Friday, July 31, 2009

drawn lace.

Wow, is all I can say about the unbelievably gorgeous "lace" drawings of artist Aric Obrosey.
Aric recreates the beauty and complexity of lace through graphite to honor and call back to a time were products were made by and and with care.

The result is simply gorgeous.

I cannot put his work into better words than this press release from 2006 so I will not try:

In this exhibition of new drawings, Aric Obrosey continues to mine the rich tradition of lacework, both for its formal qualities and as a symbol of a bygone economy wherein all consumer objects were laboriously created one by one. For the artist, the lace tradition parallels a personal devotion to the work of the hand as well as a love of detail, complexity and linear structure. His drawings repeat various gestures derived from lace, such as knots and twists, to form a modular network or background structure known as the "fond" in lace-making terms. From a distance, the meandering pencil lines appear to the viewer as interwoven threads of differing textures. Close inspection reveals that the texture of each thread is actually a finely detailed pattern, either abstract or representational. The content of the patterns suggest industry, mass production, handwork, obsolescence and technological advance. As the threads tangle, twist and come into contact with one another, multiple associations and interpretations are suggested regarding the interplay of culture, technology and handcraft.

To further his concept he often includes a mandala-like center of a recent mass produced object such as a cd, lp, or other object.

To read a review of his work by Roberta Smith go here.

sweet dreams, not today...

Do you think it would be ok to do this all day 'cause I am exhausted?

But no as much as I would like to be in dream land as C is in this newest piece. I cannot.

Today, I am installing my comforts... piece at the Lion Brand Yarn Studio in Manhattan this afternoon.
I am excited that the work will get to be hung in such a fabulous place for 3 entire months. Come on Martha film another show there give me some exposure. Oh how I wish!
But- I am a little nervous as the piece is very heavy and normally is installed on the wall but since it will be hung on a brick wall it need to be suspended from above? So I have worked with it alot to prepare it- but once all is said and done I will sigh a huge sigh of relief.
Wish me luck.

Thursday, July 30, 2009

hot & humid.

Woo-hee it is hot and humid today. The weather has definitely entered summer- finally.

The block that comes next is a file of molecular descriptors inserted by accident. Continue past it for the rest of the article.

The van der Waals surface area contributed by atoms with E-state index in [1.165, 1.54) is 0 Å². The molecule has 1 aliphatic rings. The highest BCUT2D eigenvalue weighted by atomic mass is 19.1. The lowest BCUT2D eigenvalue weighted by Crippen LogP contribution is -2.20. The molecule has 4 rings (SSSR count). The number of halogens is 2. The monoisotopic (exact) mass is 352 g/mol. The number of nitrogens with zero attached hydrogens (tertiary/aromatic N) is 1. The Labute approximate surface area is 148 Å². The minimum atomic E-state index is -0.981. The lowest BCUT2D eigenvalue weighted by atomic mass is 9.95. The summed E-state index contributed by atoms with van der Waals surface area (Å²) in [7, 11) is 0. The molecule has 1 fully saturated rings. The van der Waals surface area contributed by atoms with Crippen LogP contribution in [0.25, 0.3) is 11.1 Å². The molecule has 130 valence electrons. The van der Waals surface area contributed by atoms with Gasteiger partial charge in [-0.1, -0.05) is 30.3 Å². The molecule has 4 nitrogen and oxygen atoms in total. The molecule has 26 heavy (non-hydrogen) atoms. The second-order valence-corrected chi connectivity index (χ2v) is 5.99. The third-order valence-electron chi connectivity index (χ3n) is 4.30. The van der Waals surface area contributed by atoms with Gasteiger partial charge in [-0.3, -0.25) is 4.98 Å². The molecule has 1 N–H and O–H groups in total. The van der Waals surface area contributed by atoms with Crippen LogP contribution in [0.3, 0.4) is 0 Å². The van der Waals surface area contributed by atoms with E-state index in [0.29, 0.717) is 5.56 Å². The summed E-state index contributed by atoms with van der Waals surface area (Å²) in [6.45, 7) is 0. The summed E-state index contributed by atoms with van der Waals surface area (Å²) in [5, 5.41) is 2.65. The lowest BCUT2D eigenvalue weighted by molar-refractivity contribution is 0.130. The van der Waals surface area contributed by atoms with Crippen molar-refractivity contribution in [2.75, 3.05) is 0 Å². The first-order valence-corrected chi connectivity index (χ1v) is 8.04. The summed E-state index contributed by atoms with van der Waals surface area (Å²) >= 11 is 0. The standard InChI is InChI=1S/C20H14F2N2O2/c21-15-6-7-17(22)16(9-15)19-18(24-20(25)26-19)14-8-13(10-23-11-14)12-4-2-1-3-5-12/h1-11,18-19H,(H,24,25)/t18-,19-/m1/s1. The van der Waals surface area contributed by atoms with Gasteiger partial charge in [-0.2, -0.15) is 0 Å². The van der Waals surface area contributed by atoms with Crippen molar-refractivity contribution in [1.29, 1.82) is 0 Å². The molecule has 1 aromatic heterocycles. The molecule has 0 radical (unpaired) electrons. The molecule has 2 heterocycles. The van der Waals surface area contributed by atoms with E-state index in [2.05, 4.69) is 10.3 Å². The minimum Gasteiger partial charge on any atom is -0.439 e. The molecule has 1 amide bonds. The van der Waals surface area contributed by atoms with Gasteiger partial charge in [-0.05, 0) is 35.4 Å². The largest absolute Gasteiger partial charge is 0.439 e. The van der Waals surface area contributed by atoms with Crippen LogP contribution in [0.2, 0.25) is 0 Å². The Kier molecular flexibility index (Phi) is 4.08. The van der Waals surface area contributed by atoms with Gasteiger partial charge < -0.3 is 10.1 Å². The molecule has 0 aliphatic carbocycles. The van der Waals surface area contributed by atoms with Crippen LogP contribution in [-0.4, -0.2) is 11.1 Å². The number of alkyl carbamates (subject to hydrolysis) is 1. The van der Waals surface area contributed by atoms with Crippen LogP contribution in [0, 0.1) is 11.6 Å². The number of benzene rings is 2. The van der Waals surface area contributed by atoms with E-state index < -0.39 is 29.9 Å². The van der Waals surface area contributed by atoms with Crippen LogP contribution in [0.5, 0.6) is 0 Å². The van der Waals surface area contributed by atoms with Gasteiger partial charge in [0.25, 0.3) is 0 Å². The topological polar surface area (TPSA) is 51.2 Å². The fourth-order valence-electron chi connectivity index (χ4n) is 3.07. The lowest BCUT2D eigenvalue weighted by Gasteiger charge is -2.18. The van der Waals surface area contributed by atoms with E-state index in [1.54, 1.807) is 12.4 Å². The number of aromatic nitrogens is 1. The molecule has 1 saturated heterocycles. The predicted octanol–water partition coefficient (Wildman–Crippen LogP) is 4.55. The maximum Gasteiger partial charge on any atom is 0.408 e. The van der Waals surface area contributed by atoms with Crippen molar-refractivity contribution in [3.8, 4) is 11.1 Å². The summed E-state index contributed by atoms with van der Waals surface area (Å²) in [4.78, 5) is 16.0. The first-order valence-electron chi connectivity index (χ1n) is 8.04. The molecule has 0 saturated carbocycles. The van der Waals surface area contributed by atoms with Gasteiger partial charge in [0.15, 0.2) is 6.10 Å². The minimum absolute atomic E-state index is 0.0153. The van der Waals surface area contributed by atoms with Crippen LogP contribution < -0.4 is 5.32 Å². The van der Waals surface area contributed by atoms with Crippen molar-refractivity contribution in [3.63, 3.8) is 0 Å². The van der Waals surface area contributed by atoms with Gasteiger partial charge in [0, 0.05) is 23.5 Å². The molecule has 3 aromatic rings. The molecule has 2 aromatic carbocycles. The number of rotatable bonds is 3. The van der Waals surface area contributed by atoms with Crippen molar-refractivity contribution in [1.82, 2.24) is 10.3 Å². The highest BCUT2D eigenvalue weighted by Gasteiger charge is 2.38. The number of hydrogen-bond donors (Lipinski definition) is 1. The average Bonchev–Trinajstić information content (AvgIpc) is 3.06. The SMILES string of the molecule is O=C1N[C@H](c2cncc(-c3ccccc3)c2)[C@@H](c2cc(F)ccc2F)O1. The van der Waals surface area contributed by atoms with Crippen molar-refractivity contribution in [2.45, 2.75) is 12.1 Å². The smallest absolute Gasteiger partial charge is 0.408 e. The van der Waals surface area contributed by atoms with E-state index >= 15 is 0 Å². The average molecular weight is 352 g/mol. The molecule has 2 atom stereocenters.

We have had a very mild summer in NYC so far and lately lots of fabulous thunder and lightening storms. Growing up in the Ohio Valley I love storms and miss them since we do not get as many this north. So I have been soaking in those sweet sounds of rain and rumble.

But today my studio is like a little oven- I might need to venture to an ac filled coffee shop to do some work.
I just finished another piece and am taking it a little easy- working on some faster easy things today and tomorrow. And then next week I will begin one of my most ambitious image pieces to date.
Cannot wait to share more.

I also have lots of wonderful things in the works that I will be excited to share with all of you soon.
Show possibilities, classes, and more!

Painterly threaads.

In researching for yesterday's post I saw the name of UK artist Alice Kettle mentioned and looked her up. Alice makes extremely texturally lovely thread paintings. They must be called paintings because of her expressive painterly style executed in how she works with thread and fibers.

Her images seem to explore the deep and complicated experience of human nature.
She states:

The work does seem to strongly speak to myth and ever present truths in the myths that survive to our lifetimes. The truths of human nature and human existence.
Often Alice's work is of quite ambitious scale and I can imagine how much more powerful the work feels in the actual presence of the size and detail of the work.

To see more of Alice's work go here.

Wednesday, July 29, 2009

threaded words...

See my article here on the lovely work of artist Cathy Cullis.

WARNING- a little naughty word.

another little piece that I am working on. It will eventually say "fucked up and flawed."
I am really liking how it is turning out - but I secretly wish the linen has some stains or rips or "flaws" itself. But the shape was right so I used it anyway.
It is on a lovely white, round linen with eyelet.

and after all we are all a little bit "fucked up and flawed."

Tuesday, July 28, 2009

art watching.

The MoMa was great yesterday and as usual I was moved by unexpected things. The Song Dong project was fascinating. The placement in the MoMa was perfect as it was at the bottom of an atrium so you could see it above from many levels - This is how I most preferred it. It read as a giant quilt of life and everyday.